The visitors had Leamington exactly where they wanted them now, and at times were content to stroke the ball around between themselves as they waited for an opening. Indeed, a multi pass move ended just outside the penalty area as Spellman sent a vicious curling strike towards the top left hand corner of goal only for Hawkins to deny him with a trademark flying save to push the ball behind.

Unfortunately the afternoon went from bad to worse as the Brakes keeper picked up an injury, and after a lengthy second stoppage for treatment, had to be replaced. With no substitute keeper on the bench it was down to James Mace to take his place between the sticks - probably not the way he expected to make his 430th appearance for the club.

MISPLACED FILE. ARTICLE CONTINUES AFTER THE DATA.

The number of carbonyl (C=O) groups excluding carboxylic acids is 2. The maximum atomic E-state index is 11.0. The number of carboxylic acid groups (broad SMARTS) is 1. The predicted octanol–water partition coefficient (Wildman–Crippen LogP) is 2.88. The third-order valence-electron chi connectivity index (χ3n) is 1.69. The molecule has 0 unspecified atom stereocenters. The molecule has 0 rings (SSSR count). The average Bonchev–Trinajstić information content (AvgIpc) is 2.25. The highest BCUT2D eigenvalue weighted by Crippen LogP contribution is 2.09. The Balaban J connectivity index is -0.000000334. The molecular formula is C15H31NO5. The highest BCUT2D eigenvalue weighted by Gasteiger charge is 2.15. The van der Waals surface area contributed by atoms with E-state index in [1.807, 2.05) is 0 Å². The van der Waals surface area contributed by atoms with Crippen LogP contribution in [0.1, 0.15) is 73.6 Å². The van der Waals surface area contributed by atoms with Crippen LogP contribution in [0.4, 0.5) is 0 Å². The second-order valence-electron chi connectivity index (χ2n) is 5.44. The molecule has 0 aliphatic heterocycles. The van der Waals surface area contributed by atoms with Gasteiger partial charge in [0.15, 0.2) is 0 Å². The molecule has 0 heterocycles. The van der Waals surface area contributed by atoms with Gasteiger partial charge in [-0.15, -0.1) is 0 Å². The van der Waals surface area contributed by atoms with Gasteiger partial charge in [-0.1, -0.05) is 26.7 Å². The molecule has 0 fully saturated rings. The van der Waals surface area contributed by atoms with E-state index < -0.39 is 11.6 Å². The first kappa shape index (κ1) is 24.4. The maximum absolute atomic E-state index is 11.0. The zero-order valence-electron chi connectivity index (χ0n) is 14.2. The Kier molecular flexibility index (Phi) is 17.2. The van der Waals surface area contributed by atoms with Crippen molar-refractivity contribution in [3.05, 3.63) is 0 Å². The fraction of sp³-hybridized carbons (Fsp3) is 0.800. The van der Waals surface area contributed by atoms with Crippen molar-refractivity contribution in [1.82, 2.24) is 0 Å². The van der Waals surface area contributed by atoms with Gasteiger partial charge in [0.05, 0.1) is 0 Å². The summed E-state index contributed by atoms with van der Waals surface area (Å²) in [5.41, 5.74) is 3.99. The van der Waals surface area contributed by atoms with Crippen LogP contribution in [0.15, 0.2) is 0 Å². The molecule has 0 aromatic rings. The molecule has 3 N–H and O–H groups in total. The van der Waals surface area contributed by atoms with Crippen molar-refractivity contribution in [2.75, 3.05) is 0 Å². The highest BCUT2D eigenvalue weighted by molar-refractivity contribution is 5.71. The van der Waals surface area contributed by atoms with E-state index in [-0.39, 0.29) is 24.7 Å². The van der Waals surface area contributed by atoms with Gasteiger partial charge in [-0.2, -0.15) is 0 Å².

Leamington began to push in the closing stages, and Hulbert came close when he latched onto an Edwards flick on to stab a shot towards goal that was blocked.

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Ben Usher-Shipway was introduced, and his long throw into the Blyth box immediately caused problems, but the ball ran through to Mitchell.

With 9 minutes of time added on there was plenty left for Brakes to conjure something up. Meredith sent a looping first time strike from a half clearance onto the roof of the clubhouse.

The visitors were unable to test Mace in the Leamington goal in the time that remained, but were able to celebrate a priceless victory with their travelling supporters while Brakes trudged off dejectedly. Unfortunately at present it appears there is only one way the season is going to end if the goalscoring problem cannot be addressed.